The Sniper (1952)

Approved   |    |  Crime, Drama, Film-Noir


The Sniper (1952) Poster

A sniper kills young brunettes as the police attempt to grapple with the psychology of the unknown assailant.

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7.2/10
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  • Arthur Franz in The Sniper (1952)
  • Robert Foulk and Robert B. Williams in The Sniper (1952)
  • Arthur Franz and Marie Windsor in The Sniper (1952)
  • Marie Windsor in The Sniper (1952)
  • Adolphe Menjou in The Sniper (1952)
  • Arthur Franz and Marie Windsor in The Sniper (1952)

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16 February 2011 | bkoganbing
8
| Taking It Out On The World
Almost twenty years before San Francisco was terrorized by another sniper in Dirty Harry, this well received B film from Columbia Pictures painted a far less glamorous picture of a mentally ill individual taking his problems out on the world. Arthur Franz got his career role in The Sniper and a pity it didn't elevate him to stardom although he certainly had a distinguished and long career.

Franz paints us a portrayal of a socially challenged man who just can't get anywhere with the opposite sex. He conceives a pathological hatred of all women and an innocent encounter with a nightclub performer played by Marie Windsor finally triggers him off.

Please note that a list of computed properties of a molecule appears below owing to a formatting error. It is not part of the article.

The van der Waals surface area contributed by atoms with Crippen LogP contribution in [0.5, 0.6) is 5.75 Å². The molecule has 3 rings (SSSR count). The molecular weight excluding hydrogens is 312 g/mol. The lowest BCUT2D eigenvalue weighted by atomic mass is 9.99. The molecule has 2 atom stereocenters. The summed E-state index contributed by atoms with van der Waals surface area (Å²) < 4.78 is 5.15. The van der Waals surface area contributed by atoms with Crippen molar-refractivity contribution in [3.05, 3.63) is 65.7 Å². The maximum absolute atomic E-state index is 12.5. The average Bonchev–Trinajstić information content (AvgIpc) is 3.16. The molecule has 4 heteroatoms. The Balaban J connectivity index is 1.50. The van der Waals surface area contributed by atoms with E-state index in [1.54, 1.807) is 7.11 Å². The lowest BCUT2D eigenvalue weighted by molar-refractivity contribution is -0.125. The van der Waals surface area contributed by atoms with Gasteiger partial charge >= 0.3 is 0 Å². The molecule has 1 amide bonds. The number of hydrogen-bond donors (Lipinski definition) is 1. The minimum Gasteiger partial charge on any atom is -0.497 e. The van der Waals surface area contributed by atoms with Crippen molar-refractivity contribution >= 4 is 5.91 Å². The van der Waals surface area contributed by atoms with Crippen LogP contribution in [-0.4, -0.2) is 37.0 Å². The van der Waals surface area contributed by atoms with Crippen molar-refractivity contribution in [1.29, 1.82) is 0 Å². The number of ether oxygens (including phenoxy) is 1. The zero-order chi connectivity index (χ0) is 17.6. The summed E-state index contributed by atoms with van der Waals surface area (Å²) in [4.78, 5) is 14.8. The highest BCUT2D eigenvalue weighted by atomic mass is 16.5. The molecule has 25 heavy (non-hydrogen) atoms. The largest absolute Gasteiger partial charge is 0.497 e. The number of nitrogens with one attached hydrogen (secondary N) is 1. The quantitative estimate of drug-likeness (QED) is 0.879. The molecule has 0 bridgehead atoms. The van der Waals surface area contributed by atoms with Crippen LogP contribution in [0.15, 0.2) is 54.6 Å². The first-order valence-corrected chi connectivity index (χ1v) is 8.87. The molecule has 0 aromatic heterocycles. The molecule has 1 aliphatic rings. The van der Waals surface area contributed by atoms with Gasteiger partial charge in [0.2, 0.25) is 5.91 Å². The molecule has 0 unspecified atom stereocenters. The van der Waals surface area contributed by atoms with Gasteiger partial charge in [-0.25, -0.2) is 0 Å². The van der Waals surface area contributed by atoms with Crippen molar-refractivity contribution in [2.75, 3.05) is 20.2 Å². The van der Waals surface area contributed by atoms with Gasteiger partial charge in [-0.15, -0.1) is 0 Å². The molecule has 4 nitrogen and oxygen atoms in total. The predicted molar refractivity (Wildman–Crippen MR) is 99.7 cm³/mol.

After that Franz is on a rampage, killing women almost at random from various San Francisco rooftops. The film was shot on location in San Francisco and The Sniper bears a whole lot of resemblance to The Naked City where Jules Dassin made New York's mean streets as much a star as the human players. Director Edward Dmytryk does the same for San Francisco.

And the cops here are much like Barry Fitzgerald and Don Taylor from that film. Watching the film I wonder how much persuasion it took to get Adolphe Menjou to shave off that famous wax mustache of his, a remnant of fashion from a bygone era. It certainly wouldn't have gone with his role as a homicide cop. But the voice is distinctive and Menjou put it over. Acting as his younger sidekick is Gerald Mohr.

What's ironic in The Sniper is that the whole thing is a desperate cry for help to a world to busy to care. The minor key ending of The Sniper brings that point home quite vividly.

The Sniper is a noir classic, not as glamorous as Dirty Harry Callahan's pursuit of another twisted individual through San Francisco, but a whole lot more realistic.

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